Such scenarios have been all too common in recent decades. The following graphic shows that water levels at Lake Powell have been below average in twelve of the past twenty years.
According to Miller, such figures are even more dire than they seem at first blush.
"When people look at flows or snowpack as compared to average, they usually use the most recent thirty-year average," he says. "But because the last seventeen or eighteen years or so have mostly been below average, that thirty-year average has dropped. What used to be average is now a lower marker, so the point of measurement is even lower. Something that's 90 percent of average now used to be 80 or 85 percent of average."
Such developments haven't escaped the notice of analysts at the state level, as evidenced by the Colorado Water Plan, released in 2015 and accessible below. The report "set out some objectives or metrics on where the state should head on water," Miller allows. "But one of the critical things we're dealing with now is how to fund that plan."
The amount of money needed is enormous — an estimated $20 billion for water supply, water infrastructure, recreation and the environment over the next thirty years. Fortunately, though, the funds aren't required in one lump sum, and they will be supplied by a multiplicity of sources.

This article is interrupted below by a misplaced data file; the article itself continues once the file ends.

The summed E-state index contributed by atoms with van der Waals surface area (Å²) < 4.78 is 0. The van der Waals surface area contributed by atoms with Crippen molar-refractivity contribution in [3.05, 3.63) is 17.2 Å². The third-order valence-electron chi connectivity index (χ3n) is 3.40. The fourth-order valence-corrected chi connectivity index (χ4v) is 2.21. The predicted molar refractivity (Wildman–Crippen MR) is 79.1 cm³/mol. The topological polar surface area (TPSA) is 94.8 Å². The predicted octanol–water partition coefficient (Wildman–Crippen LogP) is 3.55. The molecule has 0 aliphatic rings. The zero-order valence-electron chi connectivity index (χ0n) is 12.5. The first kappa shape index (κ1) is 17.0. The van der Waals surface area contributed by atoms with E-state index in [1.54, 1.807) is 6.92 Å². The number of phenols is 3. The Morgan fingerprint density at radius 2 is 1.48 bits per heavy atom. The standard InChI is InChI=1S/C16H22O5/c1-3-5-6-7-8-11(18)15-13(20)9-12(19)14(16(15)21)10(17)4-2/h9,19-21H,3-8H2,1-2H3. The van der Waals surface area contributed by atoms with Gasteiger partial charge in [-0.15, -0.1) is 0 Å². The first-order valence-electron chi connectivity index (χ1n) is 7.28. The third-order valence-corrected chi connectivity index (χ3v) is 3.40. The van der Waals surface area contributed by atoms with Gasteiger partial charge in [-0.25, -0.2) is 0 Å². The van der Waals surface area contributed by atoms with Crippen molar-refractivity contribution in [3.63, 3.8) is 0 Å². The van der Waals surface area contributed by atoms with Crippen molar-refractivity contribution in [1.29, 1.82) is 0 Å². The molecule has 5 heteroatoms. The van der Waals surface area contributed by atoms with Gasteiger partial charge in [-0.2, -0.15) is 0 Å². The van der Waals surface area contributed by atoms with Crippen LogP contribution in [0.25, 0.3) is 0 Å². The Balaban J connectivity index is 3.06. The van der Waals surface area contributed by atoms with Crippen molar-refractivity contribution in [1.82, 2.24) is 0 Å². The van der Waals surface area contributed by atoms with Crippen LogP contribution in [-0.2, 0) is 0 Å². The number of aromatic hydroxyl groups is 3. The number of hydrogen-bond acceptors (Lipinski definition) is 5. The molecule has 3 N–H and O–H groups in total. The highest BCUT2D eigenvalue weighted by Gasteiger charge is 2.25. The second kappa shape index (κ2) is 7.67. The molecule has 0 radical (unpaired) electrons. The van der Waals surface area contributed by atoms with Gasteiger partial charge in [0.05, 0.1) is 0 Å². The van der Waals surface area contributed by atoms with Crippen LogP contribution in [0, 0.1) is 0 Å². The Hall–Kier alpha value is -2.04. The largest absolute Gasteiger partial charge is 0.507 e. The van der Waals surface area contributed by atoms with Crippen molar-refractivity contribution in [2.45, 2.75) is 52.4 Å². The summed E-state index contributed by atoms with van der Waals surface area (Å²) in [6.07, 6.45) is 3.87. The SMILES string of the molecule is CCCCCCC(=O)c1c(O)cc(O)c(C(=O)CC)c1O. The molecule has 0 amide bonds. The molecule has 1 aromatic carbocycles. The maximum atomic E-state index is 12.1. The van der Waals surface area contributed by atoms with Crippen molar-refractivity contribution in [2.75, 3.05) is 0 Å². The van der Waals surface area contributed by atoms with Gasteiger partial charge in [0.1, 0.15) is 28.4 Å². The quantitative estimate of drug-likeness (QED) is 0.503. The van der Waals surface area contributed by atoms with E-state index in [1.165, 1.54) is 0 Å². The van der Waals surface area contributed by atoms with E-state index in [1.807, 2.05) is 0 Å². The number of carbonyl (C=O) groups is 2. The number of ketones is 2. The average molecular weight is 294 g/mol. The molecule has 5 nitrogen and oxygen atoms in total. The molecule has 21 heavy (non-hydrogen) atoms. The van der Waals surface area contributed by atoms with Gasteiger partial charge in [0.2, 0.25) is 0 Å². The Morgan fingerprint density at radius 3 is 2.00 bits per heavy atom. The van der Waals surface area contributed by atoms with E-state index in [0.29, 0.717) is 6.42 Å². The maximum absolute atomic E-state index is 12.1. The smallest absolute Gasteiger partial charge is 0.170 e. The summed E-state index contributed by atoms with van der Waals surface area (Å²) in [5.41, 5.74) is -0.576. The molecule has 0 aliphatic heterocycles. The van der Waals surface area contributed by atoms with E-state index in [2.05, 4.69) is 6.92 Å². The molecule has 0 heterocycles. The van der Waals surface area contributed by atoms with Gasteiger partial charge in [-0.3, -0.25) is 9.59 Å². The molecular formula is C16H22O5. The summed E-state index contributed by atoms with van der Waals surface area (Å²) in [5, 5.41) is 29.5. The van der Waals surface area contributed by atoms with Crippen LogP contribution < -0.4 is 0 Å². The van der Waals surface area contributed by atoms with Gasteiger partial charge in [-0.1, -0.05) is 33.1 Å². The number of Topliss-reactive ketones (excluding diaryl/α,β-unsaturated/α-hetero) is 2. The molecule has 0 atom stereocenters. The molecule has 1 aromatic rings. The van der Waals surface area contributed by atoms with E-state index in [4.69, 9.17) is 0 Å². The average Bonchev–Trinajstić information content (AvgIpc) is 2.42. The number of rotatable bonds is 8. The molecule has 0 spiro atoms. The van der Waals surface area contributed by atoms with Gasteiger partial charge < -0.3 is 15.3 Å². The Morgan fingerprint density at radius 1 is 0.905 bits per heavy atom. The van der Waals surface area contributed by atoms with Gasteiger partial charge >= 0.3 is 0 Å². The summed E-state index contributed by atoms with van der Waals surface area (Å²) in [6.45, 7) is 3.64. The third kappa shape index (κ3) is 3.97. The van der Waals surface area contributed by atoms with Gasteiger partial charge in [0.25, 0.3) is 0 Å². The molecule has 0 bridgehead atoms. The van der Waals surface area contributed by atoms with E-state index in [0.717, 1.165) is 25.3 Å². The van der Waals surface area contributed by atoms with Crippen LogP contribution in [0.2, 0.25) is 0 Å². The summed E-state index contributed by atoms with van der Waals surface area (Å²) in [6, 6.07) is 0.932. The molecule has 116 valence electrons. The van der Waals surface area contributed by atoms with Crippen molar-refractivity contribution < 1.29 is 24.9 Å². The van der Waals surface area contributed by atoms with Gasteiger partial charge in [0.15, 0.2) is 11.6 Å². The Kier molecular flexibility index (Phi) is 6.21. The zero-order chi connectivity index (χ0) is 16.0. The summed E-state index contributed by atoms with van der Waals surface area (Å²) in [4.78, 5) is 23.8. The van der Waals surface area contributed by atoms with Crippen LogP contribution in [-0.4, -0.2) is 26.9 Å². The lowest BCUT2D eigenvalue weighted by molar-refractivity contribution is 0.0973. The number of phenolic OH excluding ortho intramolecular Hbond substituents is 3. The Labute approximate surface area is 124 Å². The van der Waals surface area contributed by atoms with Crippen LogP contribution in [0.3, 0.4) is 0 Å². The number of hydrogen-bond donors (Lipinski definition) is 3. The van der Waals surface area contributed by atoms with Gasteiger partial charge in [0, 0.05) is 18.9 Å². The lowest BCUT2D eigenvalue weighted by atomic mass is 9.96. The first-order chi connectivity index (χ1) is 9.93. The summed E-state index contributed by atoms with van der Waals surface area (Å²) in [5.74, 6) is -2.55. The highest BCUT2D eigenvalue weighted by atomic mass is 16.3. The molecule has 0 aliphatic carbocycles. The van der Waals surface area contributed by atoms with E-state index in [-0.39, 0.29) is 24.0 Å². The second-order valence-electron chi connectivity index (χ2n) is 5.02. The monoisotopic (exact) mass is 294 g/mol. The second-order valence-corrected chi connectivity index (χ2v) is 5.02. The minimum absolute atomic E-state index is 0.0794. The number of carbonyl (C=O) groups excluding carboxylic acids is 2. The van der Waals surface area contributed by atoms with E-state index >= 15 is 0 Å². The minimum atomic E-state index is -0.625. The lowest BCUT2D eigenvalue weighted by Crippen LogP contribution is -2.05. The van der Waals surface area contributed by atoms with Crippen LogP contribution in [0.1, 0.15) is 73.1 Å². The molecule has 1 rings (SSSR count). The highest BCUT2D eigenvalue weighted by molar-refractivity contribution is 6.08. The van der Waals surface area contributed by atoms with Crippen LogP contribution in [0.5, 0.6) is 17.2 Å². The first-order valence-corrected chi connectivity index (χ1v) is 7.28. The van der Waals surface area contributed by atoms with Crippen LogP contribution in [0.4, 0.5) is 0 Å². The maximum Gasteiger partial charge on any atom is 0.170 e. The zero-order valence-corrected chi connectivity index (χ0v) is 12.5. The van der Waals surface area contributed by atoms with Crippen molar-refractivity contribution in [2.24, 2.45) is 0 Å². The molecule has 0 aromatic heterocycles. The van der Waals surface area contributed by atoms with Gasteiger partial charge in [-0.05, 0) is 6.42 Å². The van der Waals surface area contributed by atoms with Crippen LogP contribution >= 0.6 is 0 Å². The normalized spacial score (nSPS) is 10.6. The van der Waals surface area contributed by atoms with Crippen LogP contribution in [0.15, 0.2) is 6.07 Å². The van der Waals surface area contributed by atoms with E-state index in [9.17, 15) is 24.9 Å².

"What's clear is that a big part of the plan is already going to happen," Miller emphasizes. "For large cities that have the need for additional water, they have programs and projects that are pretty much funded; they have the means to do this. But there's a subset of elements in the water plan that really don't have funding, and that goes back to stream health across the state. There hasn't historically been much funding to secure stream health, so in the two and a half years since the plan came out, river-basin groups and stakeholder groups have been meeting to talk about what their watershed groups need: how to deal with temperatures in certain places or how to deal with the flow. Farmers and ranchers have been at the table, too, and they've helped come up with game plans about what we need to do. But coming up with a list of projects is the first step. Having the resources to do those things over the years is the next one."